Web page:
A New Kind of Rock Attracts Hordes to the Angkor Temples

angkor, Siem Reap province – One thousand had tickets but many more showed up Sunday night in Siem Reap, hoping to get a glimpse and an earful of the first ever rock concert to be held at the ancient temples of Angkor.

The event, organized by MTV and USAID to raise awareness about human trafficking, features Cam­bodian and international art­ists, ending on a 40-minute set by British alternative trio Placebo, arguably the biggest rock band to ever play in Cambodia.

Before the concert, packed tuk-tuks filed into Angkor National Park while ticket-less music fans begged bouncers to let them in.

“I have lived here three years. I have never seen this…. It’s a major event; you can’t miss it,” said Sabien Lesecq, an expatriate concertgoer who was, like many others, excited to see Placebo perform.

However, Cambodian youths at the concert seemed more enthusiastic about seeing the American band Click Five.

“I’m so excited; it’s a big concert in Cambodia,” said Borin You, 20, who added that he was attending his first rock concert.

Messages from the artists, speeches and videos were to be pre­sented between performances and volunteers canvassing the crowd educated the audience on human trafficking issues.

“The fact that you have so many people in one spot at one time is fairly unique in Cambodia. I think that shows the message is getting across,” said Steve Morrish, executive director of SISHA, an anti-trafficking NGO associated with the event.

The goal of the concert was to educate people on how not to get into situations where they could be trafficked, for instance by thoroughly researching offers to work abroad, and to remove the stigma put on vic­tims of trafficking, Morr­ish said.

The government has grown more aware and more pro­active in fighting human trafficking, but the country’s growing openness to the world also brings more traffickers and sex tourists, he said.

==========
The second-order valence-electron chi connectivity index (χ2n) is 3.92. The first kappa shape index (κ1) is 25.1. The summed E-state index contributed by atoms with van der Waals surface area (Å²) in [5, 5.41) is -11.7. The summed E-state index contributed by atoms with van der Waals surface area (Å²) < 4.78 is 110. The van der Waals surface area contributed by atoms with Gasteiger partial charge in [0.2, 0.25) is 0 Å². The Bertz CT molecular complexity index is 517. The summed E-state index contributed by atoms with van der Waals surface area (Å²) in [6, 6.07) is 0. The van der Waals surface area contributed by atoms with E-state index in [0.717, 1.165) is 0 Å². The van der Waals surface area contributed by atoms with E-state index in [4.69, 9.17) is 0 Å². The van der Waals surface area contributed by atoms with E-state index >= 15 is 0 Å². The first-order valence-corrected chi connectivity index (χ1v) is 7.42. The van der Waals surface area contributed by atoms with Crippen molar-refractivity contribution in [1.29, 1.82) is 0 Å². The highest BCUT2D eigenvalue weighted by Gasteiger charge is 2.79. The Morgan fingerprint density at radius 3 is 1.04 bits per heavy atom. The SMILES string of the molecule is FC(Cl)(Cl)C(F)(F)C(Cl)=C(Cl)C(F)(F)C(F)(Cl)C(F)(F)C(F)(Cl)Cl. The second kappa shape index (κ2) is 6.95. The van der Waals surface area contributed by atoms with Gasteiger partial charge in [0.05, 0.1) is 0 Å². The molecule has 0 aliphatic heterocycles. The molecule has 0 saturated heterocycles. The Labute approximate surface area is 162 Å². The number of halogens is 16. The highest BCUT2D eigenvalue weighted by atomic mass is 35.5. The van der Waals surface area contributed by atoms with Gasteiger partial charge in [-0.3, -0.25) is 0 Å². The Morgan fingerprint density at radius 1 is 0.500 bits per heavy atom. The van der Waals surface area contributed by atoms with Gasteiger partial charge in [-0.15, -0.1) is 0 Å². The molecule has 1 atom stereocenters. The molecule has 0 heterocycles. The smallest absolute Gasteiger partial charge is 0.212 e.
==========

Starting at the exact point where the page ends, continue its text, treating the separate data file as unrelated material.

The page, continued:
The Angkor Wat concert, the third of four in the MTV Exit tour, stands out as the most intimate because the setting of the fragile temples forced organizers to limit the size of the audience.

About 1,000 free tickets were distributed for the Angkor Wat show to populations vulnerable to human trafficking selected by NGOs and universities, and also via lottery, MTV Exit campaign director Si­mon Goff said. By contrast, there were in previous concerts 30,000 listeners in Kompong Cham and 10,000 in Sihanoukville, he said. For those who couldn’t make it to the concerts, excerpts will be shown in a 90-minute program to be shown on Bayon TV later this month, Goff added.

The smaller scale of the show and sacred surroundings inspired the artists to rethink their music.

“I’ve chosen songs that are more appropriate for a temple, so there’s no swearing or anything like that,” said Australian singer Kate Miller-Heidke. She rearranged her usual pop to an acoustic sound, including a surprising cover of Britney Spears’ “Toxic.”

Cambodian artist Pou Khlaing chose not to adapt the volume, but the message to the audience, em­phasizing Khmer culture and the empowerment of the Cambo­dian people. In “Save The Khmer Music,” he pleaded for Cambodian musicians to write original music rather than translate foreign hits.

“We have everything. We have our own language, we have our own culture, beautiful Angkor and everything. We don’t use it,” Pou Khlaing said.

But Placebo appeared to be more aggressive in picking their setlist, working in the studio to strip their classic songs to the bare bones of melody and reinventing the instrumentation.

“We’ve kind of created a new sound for us specifically for this performance. It may not be repeated. We love noise; we love massive, massive walls of sound, three guitars going crazy. We didn’t think this was going to be appropriate for this,” said Placebo lead singer Brian Molko.

Though Placebo will not be playing, massive walls of sounds will most likely be heard Friday when the tour culminates in front of an expected 50,000-strong crowd at Olympic Stadium in Phnom Penh.

“The Phnom Penh show is a completely different set, completely different show,” said Click Five drummer Joey Zehr. “I think it’s nice to give two different experiences in Cambodia.”

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